ZIP codes with the most equity; Down Payments; Americans favor owning over renting; Historically low unemployment and more…
14.4 million U.S. properties are equity-rich, meaning the mortgage liens against them have a loan-to-value ratio of 50% or less. This is up from five years ago, when just under 10 million properties were considered equity-rich.
Where are homeowners amassing the greatest amounts of equity? The top five ZIP codes with the greatest number of equity-rich properties were all located in the San Jose and San Francisco markets. Here are the top five states with the highest share of equity-rich properties:
Seattle-area homebuyers have a bit of good news as the middle of the housing market continues to come down from what one local housing economist calls last summer’s “sugar high.”
April’s median price of a single-family home in King County dipped to $690,000, down a substantial 4.8% or $35,000 from the April figure last year, according to the latest data from the Northwest Multiple Listing Service. King County also saw increases in housing inventory and pending sales over the same period.
Buyers looking for higher-end homes in pricier cities like Seattle and Bellevue aren’t paying any more than they did a year ago. Meanwhile, those shopping around for something resembling a deal, perhaps in Tacoma or Everett, are still confronted with the same old hot market from years past.
Company says traditional measures of affordability are skewed toward current homeowners
A recent survey of individuals planning a purchase within the next three years found that nearly a third thought a 20 percent down payment was required. Over 30 percent of renters and 25 percent of existing homeowners didn’t know how much was required but 70 percent said if it were 20 percent it would delay their purchase and nearly 30 percent indicated that amount would prevent them from ever buying. Many also assumed that the down money needed to come from personal savings.
Given these mindsets, Freddie Mac economists Sam Khater, Len Kiefer, and Ajita Atreya looked at where buyers have gotten their down payment funds in recent years using a component of the Federal Housing Finance Agency/Consumer Finance Protection Bureau National Mortgage Database called the NSMO. Some in the 6,000-household sample reported multiple sources for their down payment, but 70 percent of those buying in 2016 used savings including retirement funds or inheritance money, a decrease from 79 percent in 2013. Ten percent had assistance – a grant or loan – from a nonprofit or government agency, twice the share in 2013. The share of homebuyers who used money supplied by family or friends has remained constant at 25 percent since 2013 and support from sellers has been in the 16 to 17 percent range during that time.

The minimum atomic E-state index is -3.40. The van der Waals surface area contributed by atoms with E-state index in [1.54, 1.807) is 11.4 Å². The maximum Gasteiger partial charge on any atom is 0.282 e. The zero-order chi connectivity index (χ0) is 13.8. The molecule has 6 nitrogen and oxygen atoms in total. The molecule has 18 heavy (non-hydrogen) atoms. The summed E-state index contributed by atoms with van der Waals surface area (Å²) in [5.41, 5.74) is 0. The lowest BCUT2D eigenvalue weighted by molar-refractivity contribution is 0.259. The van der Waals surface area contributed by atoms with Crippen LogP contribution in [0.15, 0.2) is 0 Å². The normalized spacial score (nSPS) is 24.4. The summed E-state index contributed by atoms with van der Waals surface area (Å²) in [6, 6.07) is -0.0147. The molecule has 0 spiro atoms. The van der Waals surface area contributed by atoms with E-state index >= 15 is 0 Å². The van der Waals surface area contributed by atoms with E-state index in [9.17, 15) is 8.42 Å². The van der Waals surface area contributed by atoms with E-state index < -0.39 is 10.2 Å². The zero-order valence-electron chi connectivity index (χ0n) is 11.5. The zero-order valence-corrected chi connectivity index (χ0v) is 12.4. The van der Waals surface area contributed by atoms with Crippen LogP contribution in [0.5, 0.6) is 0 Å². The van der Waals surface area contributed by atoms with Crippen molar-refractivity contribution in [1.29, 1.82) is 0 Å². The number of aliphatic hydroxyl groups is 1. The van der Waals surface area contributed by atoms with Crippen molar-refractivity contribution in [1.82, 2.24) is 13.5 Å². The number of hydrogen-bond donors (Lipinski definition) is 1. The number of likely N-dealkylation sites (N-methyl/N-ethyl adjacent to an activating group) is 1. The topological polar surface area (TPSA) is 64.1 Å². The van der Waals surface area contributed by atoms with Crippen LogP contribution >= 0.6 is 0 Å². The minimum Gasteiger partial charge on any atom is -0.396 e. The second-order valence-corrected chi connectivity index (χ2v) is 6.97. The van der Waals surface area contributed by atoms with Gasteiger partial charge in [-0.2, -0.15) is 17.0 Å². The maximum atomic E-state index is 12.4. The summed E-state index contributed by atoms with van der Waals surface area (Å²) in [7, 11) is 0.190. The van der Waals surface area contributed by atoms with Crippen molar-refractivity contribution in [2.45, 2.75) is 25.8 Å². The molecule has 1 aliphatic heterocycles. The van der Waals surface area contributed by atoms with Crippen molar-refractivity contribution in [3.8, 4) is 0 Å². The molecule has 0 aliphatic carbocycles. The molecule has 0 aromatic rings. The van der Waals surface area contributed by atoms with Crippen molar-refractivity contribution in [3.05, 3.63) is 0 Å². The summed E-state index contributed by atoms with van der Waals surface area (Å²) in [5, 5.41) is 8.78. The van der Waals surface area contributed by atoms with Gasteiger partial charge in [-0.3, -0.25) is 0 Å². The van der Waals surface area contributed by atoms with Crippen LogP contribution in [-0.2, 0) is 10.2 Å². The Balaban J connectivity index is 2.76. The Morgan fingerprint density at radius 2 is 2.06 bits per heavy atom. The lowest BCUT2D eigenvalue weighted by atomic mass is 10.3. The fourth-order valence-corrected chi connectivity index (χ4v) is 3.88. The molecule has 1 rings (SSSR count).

67% of American homeowners believe owning is easier than renting
With a homeownership rate of 64.2%, it’s safe to say the American dream of homeownership is alive and well. However, lackluster growth in the sector suggests the market might be turning, especially as affordability remains a top concern.
Builder confidence in this sector reaches record high
The 55+ housing market is thriving right now as more Baby Boomers look to invest in a new nest to live out their retirement dreams.
With scores of older adults looking at new single- and multifamily builds, homebuilder confidence in this market has soared to a record high.
3.11 million first-time buyers are projected to enter the market by 2028
“From 2019 through 2028, 44.9 million people will turn 34, the median age of current first-time home buyers,” Zillow writes. “That’s an increase of 7.4% from the past 10 years, when 41.8 million people passed that threshold.”
While it’s not certain if each of these people will purchase a home, Zillow claims the sheer heft of their numbers will impact the market.
The nation’s unemployment rate retreats to 3.6% in April
Hiring remains strong as the US economy added more jobs than expected in April, marking a record 103 straight months of job gains. The unemployment rate fell to 3.6 percent.
Homes priced at or above $2 million drop to a 9-year low
In the first quarter of 2019, luxury home prices decreased 1.6% year over year, marking the first annual decline for the market in nearly three years, according to the latest data from Redfin. Redfin Chief Economist Daryl Fairweather said since homeowners can’t deduct as much mortgage interest as they used to be able to, the calculus has changed when it comes to buying a home, especially an expensive one.
…Instant buying is a small part of the market, but it is growing at breakneck speed. Zillow bought fewer than 700 homes in 2018. It expects to be buying 5,000 homes per month in three to five years. Opendoor, the first big iBuyer, bought more than 11,000 homes last year and in the past year has raised more than $1 billion to step up its pace.
The companies typically aim to hold homes for 90 days or less before selling them, typically to an individual buyer. For the eventual owner, little changes about the process…
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